The only math you need to know – if a clock is h meters high, it will run faster by gh/c², where g is the acceleration of gravity, 9.8 m/s², and c is the speed of light, 299,792,458 m/s. Clocks that run fast gain time and clocks that run slow lose time.

Now, this effect is really small. If a clock is raised 1 meter it will run faster by a factor of only 1.1×10-16. That is, it will gain 0.000,000,000,000,000,1 second per second. It turns out no clock is this precise and it's not possible to measure that small amount of time anyway.

So the trick is to raise the clock much higher than 1 meter and to measure much longer than 1 second. If a clock is at 1 km elevation it will run fast by 1.1×10-13. Over a span of 24 hours this accumulates to about 10 nanoseconds (billionths of a second). Still small, but easily measured using modern electronic instruments.

The main challenge is the clocks. Any conventional clock will gain or lose far more than this over a day and so you would be measuring the error in the clock, not the "error" in space-time. So only the best clocks can be used, and they also have to be portable. For this experiment I used Hewlett-Packard (aka Agilent, Keysight, Symmetricom, Microsemi) model 5071A cesium atomic clocks.

Note that cesium (Cs) atomic clocks are not radioactive; instead they use ultra-precise electromagnetic properties of naturally occurring, safe and stable Cs133 atoms. You may be thinking instead of Cs137 – which is entirely different – the dangerous and unstable radioactive isotope, often created by nuclear accidents.


I took a total of six clocks:

At a minimum two clocks are needed, but having multiple clocks and redundant power greatly reduces chances of failure. All six were synchronized and carried in my car for a couple of days. Then we left 3 of them at the top of the mountain, storing them in the astronomer's dormitory, and kept the other 3 in the car as we drove back down to a hotel in Tucson. We waited a day, and then drove back up and compared the clocks.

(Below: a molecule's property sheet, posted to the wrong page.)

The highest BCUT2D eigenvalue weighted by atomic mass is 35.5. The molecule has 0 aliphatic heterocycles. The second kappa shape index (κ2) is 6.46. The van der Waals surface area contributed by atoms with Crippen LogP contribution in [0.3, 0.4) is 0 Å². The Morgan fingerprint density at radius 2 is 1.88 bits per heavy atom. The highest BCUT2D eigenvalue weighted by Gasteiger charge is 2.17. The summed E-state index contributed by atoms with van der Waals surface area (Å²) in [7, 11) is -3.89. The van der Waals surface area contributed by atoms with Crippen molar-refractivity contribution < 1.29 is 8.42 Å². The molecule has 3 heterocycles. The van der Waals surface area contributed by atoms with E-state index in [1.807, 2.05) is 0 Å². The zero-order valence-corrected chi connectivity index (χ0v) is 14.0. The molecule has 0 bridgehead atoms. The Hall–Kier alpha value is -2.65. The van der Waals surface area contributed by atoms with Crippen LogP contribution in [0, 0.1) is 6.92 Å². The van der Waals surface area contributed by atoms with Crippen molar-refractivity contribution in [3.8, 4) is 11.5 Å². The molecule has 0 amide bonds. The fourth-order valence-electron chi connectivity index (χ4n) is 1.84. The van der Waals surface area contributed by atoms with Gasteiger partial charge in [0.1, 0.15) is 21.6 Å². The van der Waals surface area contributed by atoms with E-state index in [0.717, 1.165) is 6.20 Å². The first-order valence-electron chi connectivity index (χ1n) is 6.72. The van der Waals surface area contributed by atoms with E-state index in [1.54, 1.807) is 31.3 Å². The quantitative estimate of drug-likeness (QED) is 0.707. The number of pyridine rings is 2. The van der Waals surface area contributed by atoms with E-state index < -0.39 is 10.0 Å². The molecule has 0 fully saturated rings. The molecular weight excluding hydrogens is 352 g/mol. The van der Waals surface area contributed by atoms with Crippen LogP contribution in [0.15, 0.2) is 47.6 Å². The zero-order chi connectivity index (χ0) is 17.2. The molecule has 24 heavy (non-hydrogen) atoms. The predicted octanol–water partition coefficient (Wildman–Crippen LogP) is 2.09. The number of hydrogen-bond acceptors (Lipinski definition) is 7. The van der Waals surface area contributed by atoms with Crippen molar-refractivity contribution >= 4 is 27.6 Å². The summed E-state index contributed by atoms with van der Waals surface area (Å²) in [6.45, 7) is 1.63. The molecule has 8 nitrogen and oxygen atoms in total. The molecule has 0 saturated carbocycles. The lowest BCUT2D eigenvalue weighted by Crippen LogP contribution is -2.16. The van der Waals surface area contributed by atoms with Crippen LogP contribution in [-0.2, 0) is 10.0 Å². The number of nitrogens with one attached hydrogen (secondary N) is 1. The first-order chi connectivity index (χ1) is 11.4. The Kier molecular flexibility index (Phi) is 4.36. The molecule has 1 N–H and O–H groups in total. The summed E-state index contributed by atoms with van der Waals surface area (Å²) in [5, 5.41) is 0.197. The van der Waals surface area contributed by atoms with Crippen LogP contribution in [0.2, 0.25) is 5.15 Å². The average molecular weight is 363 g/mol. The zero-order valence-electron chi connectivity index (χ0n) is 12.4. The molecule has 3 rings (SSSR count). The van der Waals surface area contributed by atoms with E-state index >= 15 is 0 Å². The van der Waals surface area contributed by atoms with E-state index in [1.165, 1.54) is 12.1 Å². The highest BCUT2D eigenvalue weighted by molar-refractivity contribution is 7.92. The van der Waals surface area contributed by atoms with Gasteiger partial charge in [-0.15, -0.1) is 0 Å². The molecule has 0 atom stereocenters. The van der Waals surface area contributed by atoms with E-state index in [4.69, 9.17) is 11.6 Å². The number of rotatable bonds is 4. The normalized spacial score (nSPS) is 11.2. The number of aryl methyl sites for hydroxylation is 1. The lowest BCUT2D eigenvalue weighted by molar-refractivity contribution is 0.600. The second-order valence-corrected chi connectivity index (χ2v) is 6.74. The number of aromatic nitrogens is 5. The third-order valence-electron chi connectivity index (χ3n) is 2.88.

The elevation of the clocks at the hotel was 775 m (about 2540 feet) and the elevation of clocks at the summit was 2780 m (about 9120 feet). So the difference in elevation was 2.00 km (about 6580 feet). The length of time the clocks were separated was about 23 hours. The formula gh/c² predicts a time dilation of about 18 ns (nanoseconds).

Now, these clocks are not without error. Even atomic clocks are not perfect. But they are extremely well-designed, and they were all tested prior to the experiment, and found to have a timing error of approximately ± 2 ns per day. Since we are comparing imperfect clock(s) at the base with imperfect clock(s) at the summit the experiment has some inherent error. The key is to design the experiment so that the effect being measured (gravitational time dilation) is at least ten times greater than the inherent fluctuations in the clocks themselves.

In general, the higher you go, the longer you stay, the better the clocks, the more clocks you use, then the more certain the results will be. In this experiment the (preliminary) measured value of 21 ns is within expectations and close to the predicted value of 18 ns. So Hawking is genius, Einstein is happy, time dilation is real, PBS got quality footage, and a good time was had by all.


For additional photos and technical details see: GREAT 2016a - photos